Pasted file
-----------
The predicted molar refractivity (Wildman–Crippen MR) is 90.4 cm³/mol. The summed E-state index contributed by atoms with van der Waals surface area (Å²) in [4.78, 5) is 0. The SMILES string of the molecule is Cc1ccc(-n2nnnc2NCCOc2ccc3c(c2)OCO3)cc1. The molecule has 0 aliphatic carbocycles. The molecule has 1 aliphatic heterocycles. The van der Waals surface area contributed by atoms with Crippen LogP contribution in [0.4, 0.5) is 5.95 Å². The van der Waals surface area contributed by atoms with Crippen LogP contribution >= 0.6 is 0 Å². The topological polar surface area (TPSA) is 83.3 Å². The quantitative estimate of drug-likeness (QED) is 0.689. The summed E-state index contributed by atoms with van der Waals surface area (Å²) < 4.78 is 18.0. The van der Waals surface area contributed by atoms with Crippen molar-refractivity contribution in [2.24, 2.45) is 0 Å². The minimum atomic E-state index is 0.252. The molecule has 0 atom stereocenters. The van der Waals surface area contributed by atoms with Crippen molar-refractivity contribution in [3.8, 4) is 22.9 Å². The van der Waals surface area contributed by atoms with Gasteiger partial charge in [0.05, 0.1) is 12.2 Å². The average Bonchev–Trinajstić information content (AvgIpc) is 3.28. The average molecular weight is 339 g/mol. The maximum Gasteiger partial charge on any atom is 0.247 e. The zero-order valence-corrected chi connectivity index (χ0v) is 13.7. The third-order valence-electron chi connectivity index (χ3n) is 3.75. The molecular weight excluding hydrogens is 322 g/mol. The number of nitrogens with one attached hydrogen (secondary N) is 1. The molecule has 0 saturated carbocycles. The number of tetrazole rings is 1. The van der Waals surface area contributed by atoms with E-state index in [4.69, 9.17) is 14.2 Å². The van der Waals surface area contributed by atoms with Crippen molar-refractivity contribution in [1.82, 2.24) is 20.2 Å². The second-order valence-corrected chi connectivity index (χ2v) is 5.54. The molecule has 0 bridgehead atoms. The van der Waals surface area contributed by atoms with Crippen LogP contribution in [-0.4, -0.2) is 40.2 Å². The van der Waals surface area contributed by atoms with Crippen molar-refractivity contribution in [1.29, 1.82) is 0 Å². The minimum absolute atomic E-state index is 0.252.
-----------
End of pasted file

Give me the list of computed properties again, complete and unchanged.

The predicted molar refractivity (Wildman–Crippen MR) is 90.4 cm³/mol. The summed E-state index contributed by atoms with van der Waals surface area (Å²) in [4.78, 5) is 0. The SMILES string of the molecule is Cc1ccc(-n2nnnc2NCCOc2ccc3c(c2)OCO3)cc1. The molecule has 0 aliphatic carbocycles. The molecule has 1 aliphatic heterocycles. The van der Waals surface area contributed by atoms with Crippen LogP contribution in [0.4, 0.5) is 5.95 Å². The van der Waals surface area contributed by atoms with Crippen LogP contribution >= 0.6 is 0 Å². The topological polar surface area (TPSA) is 83.3 Å². The quantitative estimate of drug-likeness (QED) is 0.689. The summed E-state index contributed by atoms with van der Waals surface area (Å²) < 4.78 is 18.0. The van der Waals surface area contributed by atoms with Crippen molar-refractivity contribution in [2.24, 2.45) is 0 Å². The minimum atomic E-state index is 0.252. The molecule has 0 atom stereocenters. The van der Waals surface area contributed by atoms with Crippen molar-refractivity contribution in [3.8, 4) is 22.9 Å². The van der Waals surface area contributed by atoms with Gasteiger partial charge in [0.05, 0.1) is 12.2 Å². The average Bonchev–Trinajstić information content (AvgIpc) is 3.28. The average molecular weight is 339 g/mol. The maximum Gasteiger partial charge on any atom is 0.247 e. The zero-order valence-corrected chi connectivity index (χ0v) is 13.7. The third-order valence-electron chi connectivity index (χ3n) is 3.75. The molecular weight excluding hydrogens is 322 g/mol. The number of nitrogens with one attached hydrogen (secondary N) is 1. The molecule has 0 saturated carbocycles. The number of tetrazole rings is 1. The van der Waals surface area contributed by atoms with E-state index in [4.69, 9.17) is 14.2 Å². The van der Waals surface area contributed by atoms with Crippen molar-refractivity contribution in [1.82, 2.24) is 20.2 Å². The second-order valence-corrected chi connectivity index (χ2v) is 5.54. The molecule has 0 bridgehead atoms. The van der Waals surface area contributed by atoms with Crippen LogP contribution in [-0.4, -0.2) is 40.2 Å². The van der Waals surface area contributed by atoms with Crippen molar-refractivity contribution in [1.29, 1.82) is 0 Å². The minimum absolute atomic E-state index is 0.252.